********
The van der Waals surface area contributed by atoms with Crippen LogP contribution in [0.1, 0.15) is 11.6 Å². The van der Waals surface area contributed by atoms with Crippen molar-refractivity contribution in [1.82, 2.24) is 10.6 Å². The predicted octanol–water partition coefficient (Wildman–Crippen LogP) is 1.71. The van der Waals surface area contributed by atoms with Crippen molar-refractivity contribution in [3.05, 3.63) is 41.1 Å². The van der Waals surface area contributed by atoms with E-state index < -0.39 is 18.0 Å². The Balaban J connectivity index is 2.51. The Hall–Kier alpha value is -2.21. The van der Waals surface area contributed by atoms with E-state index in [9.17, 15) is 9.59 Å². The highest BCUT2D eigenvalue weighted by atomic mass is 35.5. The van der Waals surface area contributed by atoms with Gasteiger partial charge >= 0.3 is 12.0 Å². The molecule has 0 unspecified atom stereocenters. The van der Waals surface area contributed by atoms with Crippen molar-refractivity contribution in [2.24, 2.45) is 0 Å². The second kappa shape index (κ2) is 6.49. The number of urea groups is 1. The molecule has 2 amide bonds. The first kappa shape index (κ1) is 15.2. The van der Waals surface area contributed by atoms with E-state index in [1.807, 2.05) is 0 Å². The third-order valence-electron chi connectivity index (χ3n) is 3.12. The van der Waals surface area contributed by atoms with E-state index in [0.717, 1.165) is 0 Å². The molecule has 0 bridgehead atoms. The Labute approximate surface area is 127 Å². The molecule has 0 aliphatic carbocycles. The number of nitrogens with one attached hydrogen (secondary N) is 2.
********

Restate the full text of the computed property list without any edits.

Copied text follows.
The van der Waals surface area contributed by atoms with Crippen LogP contribution in [0.1, 0.15) is 11.6 Å². The van der Waals surface area contributed by atoms with Crippen molar-refractivity contribution in [1.82, 2.24) is 10.6 Å². The predicted octanol–water partition coefficient (Wildman–Crippen LogP) is 1.71. The van der Waals surface area contributed by atoms with Crippen molar-refractivity contribution in [3.05, 3.63) is 41.1 Å². The van der Waals surface area contributed by atoms with E-state index < -0.39 is 18.0 Å². The Balaban J connectivity index is 2.51. The Hall–Kier alpha value is -2.21. The van der Waals surface area contributed by atoms with E-state index in [9.17, 15) is 9.59 Å². The highest BCUT2D eigenvalue weighted by atomic mass is 35.5. The van der Waals surface area contributed by atoms with Gasteiger partial charge >= 0.3 is 12.0 Å². The molecule has 0 unspecified atom stereocenters. The van der Waals surface area contributed by atoms with Crippen molar-refractivity contribution in [2.24, 2.45) is 0 Å². The second kappa shape index (κ2) is 6.49. The number of urea groups is 1. The molecule has 2 amide bonds. The first kappa shape index (κ1) is 15.2. The van der Waals surface area contributed by atoms with E-state index in [1.807, 2.05) is 0 Å². The third-order valence-electron chi connectivity index (χ3n) is 3.12. The van der Waals surface area contributed by atoms with E-state index in [0.717, 1.165) is 0 Å². The molecule has 0 bridgehead atoms. The Labute approximate surface area is 127 Å². The molecule has 0 aliphatic carbocycles. The number of nitrogens with one attached hydrogen (secondary N) is 2.